One of the great attributes of the 6.5 PRC—besides its inherent accuracy—is relatively mild recoil. Even with a muzzle velocity of 2,960 feet per second the Hornady Precision Hunter round doesn’t generate a lot of setback, and it’s ideally suited for recoil-sensitive shooters. But even though it’s a soft-kicking cartridge the 6.5 PRC’s ability to drop game is impressive. The Hornady Precision Hunter 6.5 PRC load I tested produces 2,782 foot-pounds of energy at the muzzle and holds on to that energy. At 400 yards the bullet still carries 1,800 foot pounds of punch. That’s 40 more foot-pounds at 400 yards than Hornady’s .30-06 Precision Hunter load, almost a hundred pounds more at that distance than the Precision Hunter .270 Winchester load and close to 250 foot-pounds more energy than the company’s .308 round. What’s more, wind drift from the 6.5 PRC is less than those other rounds.

Mossberg Patriot Predator group on target with Hornady Match

You can see why the 6.5 PRC is winning over hunters, and Mossberg’s Patriot Predator is the perfect platform for the new round. But don’t let the Mossberg’s low cost of ownership fool you: this gun is well-built from butt to muzzle. The Cerakote finish holds up very well to rough handling, and even on extended trips into the backcountry you won’t have to worry about your gun being exposed to the elements. Everything on the gun is well laid-out and shooter-centric, from the safety to the oversized bolt handle and the optic rail, and having the ability to add a can to this rifle is a bonus. If you’re in the market for a new all-purpose hunting rifle for any North American game the Mossberg 6.5 PRC makes sense. You can spend more to join the 6.5 PRC club, but you won’t find a better value than Patriot Predator.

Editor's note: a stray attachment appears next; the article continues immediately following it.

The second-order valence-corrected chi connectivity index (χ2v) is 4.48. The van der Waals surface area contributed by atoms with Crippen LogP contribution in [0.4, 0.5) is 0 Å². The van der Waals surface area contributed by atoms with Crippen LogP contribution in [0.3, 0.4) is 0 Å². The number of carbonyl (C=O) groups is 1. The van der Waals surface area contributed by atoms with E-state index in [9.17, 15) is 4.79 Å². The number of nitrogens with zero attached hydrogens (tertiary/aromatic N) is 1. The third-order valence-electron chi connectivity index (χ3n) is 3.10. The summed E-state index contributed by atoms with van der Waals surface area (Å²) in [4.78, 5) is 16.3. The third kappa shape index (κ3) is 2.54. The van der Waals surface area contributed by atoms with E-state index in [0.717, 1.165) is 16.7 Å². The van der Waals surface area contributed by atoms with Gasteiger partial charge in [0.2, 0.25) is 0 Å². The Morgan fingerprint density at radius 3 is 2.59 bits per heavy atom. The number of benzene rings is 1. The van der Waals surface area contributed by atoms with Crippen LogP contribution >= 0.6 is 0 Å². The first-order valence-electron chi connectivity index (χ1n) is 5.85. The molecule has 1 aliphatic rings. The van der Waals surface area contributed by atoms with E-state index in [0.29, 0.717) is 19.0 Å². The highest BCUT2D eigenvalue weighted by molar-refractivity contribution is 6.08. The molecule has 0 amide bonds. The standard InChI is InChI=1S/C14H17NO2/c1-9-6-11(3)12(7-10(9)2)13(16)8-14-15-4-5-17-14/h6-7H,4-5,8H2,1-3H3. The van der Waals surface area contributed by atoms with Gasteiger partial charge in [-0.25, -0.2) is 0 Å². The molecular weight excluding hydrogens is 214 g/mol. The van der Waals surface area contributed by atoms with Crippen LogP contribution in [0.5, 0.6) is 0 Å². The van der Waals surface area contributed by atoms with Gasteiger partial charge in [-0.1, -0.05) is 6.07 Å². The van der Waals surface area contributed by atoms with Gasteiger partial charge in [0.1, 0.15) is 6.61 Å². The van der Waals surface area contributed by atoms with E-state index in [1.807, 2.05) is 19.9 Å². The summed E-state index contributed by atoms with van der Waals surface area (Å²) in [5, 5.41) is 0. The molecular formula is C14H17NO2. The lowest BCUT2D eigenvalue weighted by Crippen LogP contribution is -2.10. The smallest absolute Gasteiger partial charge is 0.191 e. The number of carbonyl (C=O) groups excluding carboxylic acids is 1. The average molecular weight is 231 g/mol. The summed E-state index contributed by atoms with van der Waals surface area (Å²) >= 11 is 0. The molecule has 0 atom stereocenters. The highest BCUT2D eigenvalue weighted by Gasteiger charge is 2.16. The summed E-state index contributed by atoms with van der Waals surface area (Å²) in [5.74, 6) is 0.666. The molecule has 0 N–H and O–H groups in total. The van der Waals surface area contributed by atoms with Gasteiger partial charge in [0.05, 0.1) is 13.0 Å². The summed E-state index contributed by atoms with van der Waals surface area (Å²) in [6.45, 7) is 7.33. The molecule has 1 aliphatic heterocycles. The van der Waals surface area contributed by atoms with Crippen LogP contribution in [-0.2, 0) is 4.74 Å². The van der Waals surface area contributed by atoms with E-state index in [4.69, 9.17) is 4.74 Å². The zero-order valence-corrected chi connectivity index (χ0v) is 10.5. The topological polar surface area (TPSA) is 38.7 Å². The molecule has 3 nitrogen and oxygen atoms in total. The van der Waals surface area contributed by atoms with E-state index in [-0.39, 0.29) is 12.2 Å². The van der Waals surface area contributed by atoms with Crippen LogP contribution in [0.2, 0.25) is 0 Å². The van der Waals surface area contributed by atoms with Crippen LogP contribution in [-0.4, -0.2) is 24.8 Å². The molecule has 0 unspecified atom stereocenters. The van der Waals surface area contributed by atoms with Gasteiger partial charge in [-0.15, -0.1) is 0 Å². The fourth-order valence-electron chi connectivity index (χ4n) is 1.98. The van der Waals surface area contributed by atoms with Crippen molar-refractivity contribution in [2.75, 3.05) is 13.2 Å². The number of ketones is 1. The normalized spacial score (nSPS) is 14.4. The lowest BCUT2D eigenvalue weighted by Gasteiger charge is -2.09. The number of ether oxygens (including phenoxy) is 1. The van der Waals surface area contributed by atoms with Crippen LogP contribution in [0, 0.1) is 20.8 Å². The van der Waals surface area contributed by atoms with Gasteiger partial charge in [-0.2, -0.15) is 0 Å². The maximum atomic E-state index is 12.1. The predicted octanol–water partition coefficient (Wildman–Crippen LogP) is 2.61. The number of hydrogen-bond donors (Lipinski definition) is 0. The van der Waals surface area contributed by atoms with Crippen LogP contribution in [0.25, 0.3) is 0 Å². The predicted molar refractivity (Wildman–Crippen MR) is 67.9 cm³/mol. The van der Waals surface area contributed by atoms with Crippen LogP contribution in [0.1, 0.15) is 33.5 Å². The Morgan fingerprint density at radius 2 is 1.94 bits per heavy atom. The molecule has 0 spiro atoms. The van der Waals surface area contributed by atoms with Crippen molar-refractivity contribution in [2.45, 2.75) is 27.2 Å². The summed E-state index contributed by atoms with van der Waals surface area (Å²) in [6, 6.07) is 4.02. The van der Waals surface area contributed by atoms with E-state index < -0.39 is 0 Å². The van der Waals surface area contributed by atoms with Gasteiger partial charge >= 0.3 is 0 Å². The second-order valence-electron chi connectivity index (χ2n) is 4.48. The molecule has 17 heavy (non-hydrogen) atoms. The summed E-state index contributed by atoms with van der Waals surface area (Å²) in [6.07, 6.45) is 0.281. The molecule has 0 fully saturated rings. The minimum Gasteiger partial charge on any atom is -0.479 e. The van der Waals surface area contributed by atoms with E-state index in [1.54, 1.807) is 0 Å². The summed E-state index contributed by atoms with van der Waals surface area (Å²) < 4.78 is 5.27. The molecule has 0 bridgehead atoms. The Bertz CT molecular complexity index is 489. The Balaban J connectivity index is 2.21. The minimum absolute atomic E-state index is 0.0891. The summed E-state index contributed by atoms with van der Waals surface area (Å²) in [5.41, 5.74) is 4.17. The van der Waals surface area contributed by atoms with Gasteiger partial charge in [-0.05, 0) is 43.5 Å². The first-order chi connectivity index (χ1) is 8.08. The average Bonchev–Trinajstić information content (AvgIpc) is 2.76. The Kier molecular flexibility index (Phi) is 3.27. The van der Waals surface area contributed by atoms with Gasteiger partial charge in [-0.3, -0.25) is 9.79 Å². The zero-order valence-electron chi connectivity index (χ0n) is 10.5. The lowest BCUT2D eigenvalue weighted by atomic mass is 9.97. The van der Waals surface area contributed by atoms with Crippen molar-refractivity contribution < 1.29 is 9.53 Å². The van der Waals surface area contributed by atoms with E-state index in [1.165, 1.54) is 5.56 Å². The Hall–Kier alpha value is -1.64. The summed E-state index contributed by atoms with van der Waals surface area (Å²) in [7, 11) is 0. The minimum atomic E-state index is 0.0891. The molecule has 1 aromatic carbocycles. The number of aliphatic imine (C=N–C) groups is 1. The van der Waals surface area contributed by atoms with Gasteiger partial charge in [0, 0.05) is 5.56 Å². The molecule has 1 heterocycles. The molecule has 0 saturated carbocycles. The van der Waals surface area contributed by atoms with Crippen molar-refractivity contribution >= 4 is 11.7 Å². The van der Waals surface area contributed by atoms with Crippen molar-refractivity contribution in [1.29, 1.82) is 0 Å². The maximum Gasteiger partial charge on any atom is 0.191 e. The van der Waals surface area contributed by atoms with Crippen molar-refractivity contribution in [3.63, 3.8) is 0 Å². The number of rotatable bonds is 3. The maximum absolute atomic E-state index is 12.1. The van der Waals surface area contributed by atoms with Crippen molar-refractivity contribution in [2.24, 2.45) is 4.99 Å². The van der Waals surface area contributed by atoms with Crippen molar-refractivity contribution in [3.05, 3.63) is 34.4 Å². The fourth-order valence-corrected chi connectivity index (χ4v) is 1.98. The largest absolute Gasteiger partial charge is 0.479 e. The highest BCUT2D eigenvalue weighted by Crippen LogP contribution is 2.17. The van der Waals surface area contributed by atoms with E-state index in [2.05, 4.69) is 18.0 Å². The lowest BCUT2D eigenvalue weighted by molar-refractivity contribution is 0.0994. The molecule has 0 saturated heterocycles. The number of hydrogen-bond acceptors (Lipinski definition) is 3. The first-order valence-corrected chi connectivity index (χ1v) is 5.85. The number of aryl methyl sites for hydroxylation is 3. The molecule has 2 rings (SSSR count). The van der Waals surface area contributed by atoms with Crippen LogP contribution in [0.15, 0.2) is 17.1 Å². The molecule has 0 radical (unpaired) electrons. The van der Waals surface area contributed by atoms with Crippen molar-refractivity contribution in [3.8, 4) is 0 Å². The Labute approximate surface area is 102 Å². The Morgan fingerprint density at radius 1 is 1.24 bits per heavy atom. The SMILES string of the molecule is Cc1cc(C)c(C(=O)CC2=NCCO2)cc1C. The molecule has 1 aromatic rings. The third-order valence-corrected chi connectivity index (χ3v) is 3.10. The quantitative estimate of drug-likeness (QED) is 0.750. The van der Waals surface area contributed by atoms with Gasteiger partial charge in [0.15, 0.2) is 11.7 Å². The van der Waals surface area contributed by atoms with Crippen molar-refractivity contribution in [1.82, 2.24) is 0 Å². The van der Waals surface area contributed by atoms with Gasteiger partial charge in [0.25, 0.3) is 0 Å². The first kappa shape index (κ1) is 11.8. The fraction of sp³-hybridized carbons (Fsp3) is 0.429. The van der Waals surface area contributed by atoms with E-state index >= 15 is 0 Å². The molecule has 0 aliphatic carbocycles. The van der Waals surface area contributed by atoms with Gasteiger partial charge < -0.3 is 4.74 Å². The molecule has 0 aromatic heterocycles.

Accuracy Test: Mossberg Patriot Predator Cerakote/Strata Camo 6.5 PRC


Load Bullet Weight (gr.)
Muzzle Velocity (fps)
Average Group (in.)
Hornady Precision Hunter ELD-X  143  2,947  .97
Hornady ELD
Match
 147  2,909  .78
 

Notes: Accuracy results are average of three three-shot groups at 100 yards from a fixed rest. Velocity figures are ten shot averages recorded on a ProChrono digital chronograph placed 10 feet from the muzzle.

Mossberg Patriot Predator Cerakote/Strata Camo Specifications

  • Action: Bolt-action centerfire
  • Caliber: 6.5 PRC
  • Capacity: 4
  • Barrel: 24 inches, fluted, 5/8 x 24 threads
  • Overall Length: 44.25 in.
  • Weight: 6.5 lbs. (unscoped)
  • Stock: Synthetic, TrueTimber Strata camo
  • Trigger Pull: 3.1 lbs.
  • Finish: Cerakote Patriot Brown
  • Sights: Rail
  • MSRP: $540